The general is back!
Having spent almost three years in exile (though not exactly in the wilderness), he plans to make a come back to Pakistan and its political arena, by launching a new political party. General Pervez Musharaff is one of his kinds. Wily as a fox, though ostensibly a man who does not flinch from calling a spade a spade; he changes colour and stand quicker than the proverbial chameleon. And just like the said reptile, he possesses the ability to modify his views to suit the occasion and even get him out of a sticky situation. A glib talker, all said and done, he makes for wonderful copy.
It all started with an interview to a German magazine where he admitted to the Pakistan administration providing training and logistic support to terrorist groups operating in Kashmir. As soon as the international press picked up the story, he backtracked from his statement, claiming he had been misunderstood and mis-reported and had, in fact, nothing to do with training of terrorist groups in Kashmir. At the same time he maintained that the Kashmir problem was an international issue. Just a few days hence in the course of an in-depth interview granted to an Indian news channel, one saw the genius of Pervez Musharaff in action. Apart from questions on international terror and U.S policy towards the region, he dealt with questions regarding the state of internal affairs in Pakistan as well as the Kashmir issue. All through, what was most obvious was the dexterity with which the General dealt with all the difficult questions
and the ease with which he adopted double standards on issues such as freedom of choice and democracy.
When asked about the blatant interference of the Army in the affairs of the state in Pakistan, he minced no words while stating that every civilian government in Pakistan in the past had mis-performed and if the Army chief did interfere it was, many a time, at the behest of the general public. He had no qualms while stating that the environment dictates the system of governance and the environment of Pakistan apparently was not suited to a democratic civilian regime. He claimed that the State was more important than democracy and by implication one may conclude that should the integrity and existence of the State be at risk, the adoption of extreme measures such as the imposition of martial law was justified. The Army, according to him, operated as a good check and balance on administration. When it came to exercising control over terrorist organisations that were operating from Pakistani soil and abetting, aiding and orchestrating terror in Kashmir, he expressed his inability to rein them in because apparently they enjoyed a lot of public sympathy and popular support.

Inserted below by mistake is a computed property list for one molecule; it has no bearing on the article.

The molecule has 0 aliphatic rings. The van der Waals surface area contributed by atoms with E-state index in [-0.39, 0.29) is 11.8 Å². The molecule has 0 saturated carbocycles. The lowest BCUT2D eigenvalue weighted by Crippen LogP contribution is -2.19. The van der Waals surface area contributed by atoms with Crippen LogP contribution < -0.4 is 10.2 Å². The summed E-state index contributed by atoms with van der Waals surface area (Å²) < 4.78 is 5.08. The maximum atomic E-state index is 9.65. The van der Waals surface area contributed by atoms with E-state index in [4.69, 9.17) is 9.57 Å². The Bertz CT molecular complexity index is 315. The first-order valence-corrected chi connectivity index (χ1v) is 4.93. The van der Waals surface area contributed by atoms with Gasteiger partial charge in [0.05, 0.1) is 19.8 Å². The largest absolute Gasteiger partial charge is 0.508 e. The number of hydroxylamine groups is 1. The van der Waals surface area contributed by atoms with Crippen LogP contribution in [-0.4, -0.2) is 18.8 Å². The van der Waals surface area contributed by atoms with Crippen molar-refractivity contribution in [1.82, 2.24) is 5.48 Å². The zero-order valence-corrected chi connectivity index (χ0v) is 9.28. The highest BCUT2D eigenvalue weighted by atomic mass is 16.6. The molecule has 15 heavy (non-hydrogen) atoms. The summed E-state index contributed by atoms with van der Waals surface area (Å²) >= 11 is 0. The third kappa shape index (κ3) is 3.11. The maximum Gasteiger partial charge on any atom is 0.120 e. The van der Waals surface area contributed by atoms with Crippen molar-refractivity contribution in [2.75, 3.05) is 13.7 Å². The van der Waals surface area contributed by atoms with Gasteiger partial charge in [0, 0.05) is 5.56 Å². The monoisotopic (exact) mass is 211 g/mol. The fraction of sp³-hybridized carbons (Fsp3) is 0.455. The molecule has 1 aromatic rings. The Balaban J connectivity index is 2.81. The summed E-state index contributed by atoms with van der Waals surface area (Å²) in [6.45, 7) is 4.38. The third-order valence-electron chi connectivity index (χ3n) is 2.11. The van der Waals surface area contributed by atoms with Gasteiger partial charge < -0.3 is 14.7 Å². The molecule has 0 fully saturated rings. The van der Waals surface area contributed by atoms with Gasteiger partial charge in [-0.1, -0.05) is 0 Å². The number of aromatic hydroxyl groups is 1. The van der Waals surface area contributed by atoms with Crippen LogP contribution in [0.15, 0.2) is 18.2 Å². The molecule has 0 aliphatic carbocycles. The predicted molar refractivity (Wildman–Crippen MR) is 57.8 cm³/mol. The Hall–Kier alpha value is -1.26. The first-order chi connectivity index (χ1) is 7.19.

How and why in the one instance the General feels that democratic principles (read public opinion) should play second fiddle to State survival and in the second instance he chooses to unquestioningly bow down to public opinion, is the question of ultimate relevance and import in this situation. In the matter of terrorism, whereas on the one hand, the General agrees that extremism and terrorism are the two biggest challenges facing Pakistan, on the other hand he professes and justifies a huge support for creating terror across the border giving it the name of a freedom struggle.
Given this context, two questions emerge as most critical. First, if the imposition of martial law in all of Pakistan may be justified as an exigency dictated by the preservation of the State’s integrity, then how can the presence of troops in Jammu and Kashmir to aid a democratically elected government be painted as a denial of civil liberties? And on what ground can one find fault with the Indian State if it wishes to protect its territory from infiltration? Secondly, if extremism and terrorism are such terrible scourges as far as Pakistan is concerned how can one justify the use of violence in the case of Kashmir?
The General’s double speak and double standards on such issues apart, there are some lessons to be drawn from the larger situation. The first from the point of view of Kashmiri’s is this that in a place where there is no premium on democracy and people’s desires are easily subjugated to the primacy of the State, what freedom do they hope for when they talk of becoming a part of Pakistan? Any ideas, Mr Geelani? Second, in a situation where Pakistan is beset with massive problems, its economy is in doldrums, its one vibrant Province of Punjab is reeling under the impact of floods and the country is in danger of internally disintegrating, it is quite incredible that Kashmir still remains the primary concern for all political gainsayers.
This being the situation one may easily conclude that with this amount of primacy being awarded to the Kashmir problem in Pakistan at the cost of their internal issues, there is very little possibility of a let up in covert and overt support to terror in Kashmir from across the border. The Indian administration would do well to consider this fact and accordingly take a decision on the withdrawal of forces from the State of Jammu and Kashmir. Diplomatic parleys notwithstanding one must first achieve a position of strength and negotiate from that position. The withdrawal of troops from Kashmir will only serve to weaken our bargaining power.